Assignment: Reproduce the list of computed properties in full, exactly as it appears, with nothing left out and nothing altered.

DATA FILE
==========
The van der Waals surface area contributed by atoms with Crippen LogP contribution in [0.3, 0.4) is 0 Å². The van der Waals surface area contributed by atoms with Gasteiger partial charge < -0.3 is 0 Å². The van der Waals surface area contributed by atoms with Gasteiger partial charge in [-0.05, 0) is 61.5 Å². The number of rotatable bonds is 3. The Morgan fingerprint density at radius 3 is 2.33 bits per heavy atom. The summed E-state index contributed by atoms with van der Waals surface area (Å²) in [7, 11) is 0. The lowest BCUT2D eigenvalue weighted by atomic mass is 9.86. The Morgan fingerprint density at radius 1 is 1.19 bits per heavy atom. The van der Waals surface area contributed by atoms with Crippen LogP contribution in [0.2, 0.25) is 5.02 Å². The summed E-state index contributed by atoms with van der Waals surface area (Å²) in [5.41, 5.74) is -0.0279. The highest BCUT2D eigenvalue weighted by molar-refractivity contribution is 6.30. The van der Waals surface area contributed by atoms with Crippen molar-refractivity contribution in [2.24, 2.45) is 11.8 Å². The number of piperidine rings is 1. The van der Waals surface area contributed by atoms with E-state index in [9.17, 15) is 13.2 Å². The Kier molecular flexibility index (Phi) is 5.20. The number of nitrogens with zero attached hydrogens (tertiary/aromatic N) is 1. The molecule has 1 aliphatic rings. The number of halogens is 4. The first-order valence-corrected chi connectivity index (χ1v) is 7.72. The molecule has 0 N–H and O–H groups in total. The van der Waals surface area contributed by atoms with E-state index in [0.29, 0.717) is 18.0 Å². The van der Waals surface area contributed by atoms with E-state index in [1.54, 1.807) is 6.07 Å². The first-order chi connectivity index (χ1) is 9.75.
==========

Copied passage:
The van der Waals surface area contributed by atoms with Crippen LogP contribution in [0.3, 0.4) is 0 Å². The van der Waals surface area contributed by atoms with Gasteiger partial charge < -0.3 is 0 Å². The van der Waals surface area contributed by atoms with Gasteiger partial charge in [-0.05, 0) is 61.5 Å². The number of rotatable bonds is 3. The Morgan fingerprint density at radius 3 is 2.33 bits per heavy atom. The summed E-state index contributed by atoms with van der Waals surface area (Å²) in [7, 11) is 0. The lowest BCUT2D eigenvalue weighted by atomic mass is 9.86. The Morgan fingerprint density at radius 1 is 1.19 bits per heavy atom. The van der Waals surface area contributed by atoms with Crippen LogP contribution in [0.2, 0.25) is 5.02 Å². The summed E-state index contributed by atoms with van der Waals surface area (Å²) in [5.41, 5.74) is -0.0279. The highest BCUT2D eigenvalue weighted by molar-refractivity contribution is 6.30. The van der Waals surface area contributed by atoms with Crippen molar-refractivity contribution in [2.24, 2.45) is 11.8 Å². The number of piperidine rings is 1. The van der Waals surface area contributed by atoms with E-state index in [9.17, 15) is 13.2 Å². The Kier molecular flexibility index (Phi) is 5.20. The number of nitrogens with zero attached hydrogens (tertiary/aromatic N) is 1. The molecule has 1 aliphatic rings. The number of halogens is 4. The first-order valence-corrected chi connectivity index (χ1v) is 7.72. The molecule has 0 N–H and O–H groups in total. The van der Waals surface area contributed by atoms with E-state index in [0.29, 0.717) is 18.0 Å². The van der Waals surface area contributed by atoms with E-state index in [1.54, 1.807) is 6.07 Å². The first-order chi connectivity index (χ1) is 9.75.